A joint working party of The Law Society Company Law Committee and The City of London Law Society Company Law and Financial Law Committees has issued guidance on the execution of documents by parties not physically present at signing meetings. The guidance is relevant for documents governed by English law.
The purpose of the guidance is to set out a range of practical options available to parties signing documents at virtual signing meetings following the recent English case of Re Mercury Tax Group Limited and another v HMRC. This case has led to discussion about the effectiveness under English law of using pre-signed signature pages and virtual signing meetings where signature pages are sent by email or fax.
The guidance suggests three options for signing by parties not physically present at signing meetings. In certain circumstances, the type of document will dictate which option should be used. The three options are summarised below.
- Option 1 – Return PDF/word counterparts plus signature page – Final copies of the agreed form documents are emailed to all absent parties. A separate document containing only the signature page may also be attached. Each absent signatory prints off and signs the signature page only and returns this in PDF together with a copy of the final version of the document, both in a single email. For deeds, the arrangements should also make clear when delivery is to take place. This is the only suitable option for deeds and agreements involving real estate.
- Option 2 – Return signature page only – Final copies of the agreed form documents are emailed to all absent parties. A separate document containing only the signature page may also be attached. Each absent signatory prints off and signs the signature page only and then emails this as a PDF with authority to attach it to the final version of the document.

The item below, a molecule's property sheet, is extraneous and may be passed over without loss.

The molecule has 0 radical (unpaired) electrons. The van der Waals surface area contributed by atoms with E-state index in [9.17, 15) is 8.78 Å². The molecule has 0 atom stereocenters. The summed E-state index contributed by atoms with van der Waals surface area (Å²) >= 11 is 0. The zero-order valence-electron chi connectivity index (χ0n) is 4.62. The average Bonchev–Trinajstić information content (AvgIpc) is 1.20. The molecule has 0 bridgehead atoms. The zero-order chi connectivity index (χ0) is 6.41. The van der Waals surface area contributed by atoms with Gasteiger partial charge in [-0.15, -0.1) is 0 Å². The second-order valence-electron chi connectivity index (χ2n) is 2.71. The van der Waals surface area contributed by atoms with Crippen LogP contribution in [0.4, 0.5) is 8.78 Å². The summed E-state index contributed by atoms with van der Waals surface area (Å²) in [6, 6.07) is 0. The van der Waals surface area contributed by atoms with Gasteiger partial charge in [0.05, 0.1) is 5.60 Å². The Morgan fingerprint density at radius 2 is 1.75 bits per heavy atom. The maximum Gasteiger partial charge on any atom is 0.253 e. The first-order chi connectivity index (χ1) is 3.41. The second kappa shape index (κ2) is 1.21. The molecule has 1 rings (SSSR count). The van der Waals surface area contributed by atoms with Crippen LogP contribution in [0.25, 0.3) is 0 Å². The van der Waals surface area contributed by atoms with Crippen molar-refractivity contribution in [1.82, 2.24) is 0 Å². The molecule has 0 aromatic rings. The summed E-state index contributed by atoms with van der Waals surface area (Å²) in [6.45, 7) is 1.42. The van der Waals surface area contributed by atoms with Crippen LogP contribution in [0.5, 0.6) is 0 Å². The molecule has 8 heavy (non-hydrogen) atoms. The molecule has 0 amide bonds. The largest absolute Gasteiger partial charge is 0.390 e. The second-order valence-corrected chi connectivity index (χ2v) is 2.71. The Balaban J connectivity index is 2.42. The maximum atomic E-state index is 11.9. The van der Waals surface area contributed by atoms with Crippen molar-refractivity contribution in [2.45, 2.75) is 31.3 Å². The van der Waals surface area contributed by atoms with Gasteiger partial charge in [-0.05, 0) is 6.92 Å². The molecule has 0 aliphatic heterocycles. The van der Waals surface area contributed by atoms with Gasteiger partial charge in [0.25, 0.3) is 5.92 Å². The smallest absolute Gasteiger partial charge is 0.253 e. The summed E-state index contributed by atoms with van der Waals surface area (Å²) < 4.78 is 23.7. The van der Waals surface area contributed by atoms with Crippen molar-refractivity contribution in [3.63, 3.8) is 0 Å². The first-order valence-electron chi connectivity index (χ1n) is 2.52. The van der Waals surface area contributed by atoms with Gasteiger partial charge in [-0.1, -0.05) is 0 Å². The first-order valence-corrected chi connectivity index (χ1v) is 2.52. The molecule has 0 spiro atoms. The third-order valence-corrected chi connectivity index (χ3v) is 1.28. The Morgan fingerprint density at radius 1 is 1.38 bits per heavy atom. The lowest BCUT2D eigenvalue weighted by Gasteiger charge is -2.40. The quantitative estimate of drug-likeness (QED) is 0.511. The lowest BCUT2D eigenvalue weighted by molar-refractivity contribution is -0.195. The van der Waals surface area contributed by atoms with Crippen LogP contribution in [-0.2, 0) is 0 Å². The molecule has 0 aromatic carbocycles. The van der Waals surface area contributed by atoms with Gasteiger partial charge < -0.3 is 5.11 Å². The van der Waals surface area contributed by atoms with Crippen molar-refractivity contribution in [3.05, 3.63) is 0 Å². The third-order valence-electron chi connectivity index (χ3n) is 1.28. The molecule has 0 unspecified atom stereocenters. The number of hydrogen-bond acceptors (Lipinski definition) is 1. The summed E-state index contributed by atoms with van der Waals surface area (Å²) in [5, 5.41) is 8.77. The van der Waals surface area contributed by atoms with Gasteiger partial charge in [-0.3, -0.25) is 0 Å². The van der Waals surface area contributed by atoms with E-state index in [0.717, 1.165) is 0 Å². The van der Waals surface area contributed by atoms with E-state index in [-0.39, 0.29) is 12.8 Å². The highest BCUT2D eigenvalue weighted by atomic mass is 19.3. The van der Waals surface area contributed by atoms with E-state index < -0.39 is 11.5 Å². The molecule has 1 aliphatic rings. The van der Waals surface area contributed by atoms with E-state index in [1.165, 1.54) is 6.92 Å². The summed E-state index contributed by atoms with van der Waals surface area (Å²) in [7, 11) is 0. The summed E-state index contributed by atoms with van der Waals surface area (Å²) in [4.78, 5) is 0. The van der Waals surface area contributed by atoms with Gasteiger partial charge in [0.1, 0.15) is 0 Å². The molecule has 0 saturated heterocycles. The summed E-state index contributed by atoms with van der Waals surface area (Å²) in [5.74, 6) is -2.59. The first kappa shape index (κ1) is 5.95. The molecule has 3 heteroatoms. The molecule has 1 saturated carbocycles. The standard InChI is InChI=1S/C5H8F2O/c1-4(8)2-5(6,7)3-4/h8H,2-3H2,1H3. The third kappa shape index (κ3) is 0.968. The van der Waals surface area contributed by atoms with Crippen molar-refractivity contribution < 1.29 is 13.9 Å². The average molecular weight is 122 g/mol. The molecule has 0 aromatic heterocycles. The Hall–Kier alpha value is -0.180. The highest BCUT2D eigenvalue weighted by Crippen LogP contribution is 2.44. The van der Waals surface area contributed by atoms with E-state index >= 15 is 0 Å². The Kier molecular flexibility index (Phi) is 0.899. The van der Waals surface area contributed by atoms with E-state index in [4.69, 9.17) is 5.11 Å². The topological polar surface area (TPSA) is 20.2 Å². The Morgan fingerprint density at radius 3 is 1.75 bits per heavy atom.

- Option 3 – Advance pre-signed signature pages – Prior to the signing meeting the lawyer co-ordinating the signing circulates the signature pages of the documents still being negotiated to each party who will not be present at the signing meeting. Each signature page should identify the document to which it relates. Each absent signatory prints off and signs the signature page and returns it by email to the lawyer with instructions to hold it as undelivered pending finalisation of the document. Once the final form of the document is agreed, the final version is circulated to each absent party requesting confirmation that the final version is agreed and that their signature page can be attached to the final version.
As a practical matter, it is obviously important that all parties agree the process for virtual signing meetings in advance. Alternatives to virtual signing meetings, such as obtaining powers of attorney from absent signatories, should also be considered.
References in this article to the use of email includes the use of fax.
View the joint working party guidance (6 page pdf).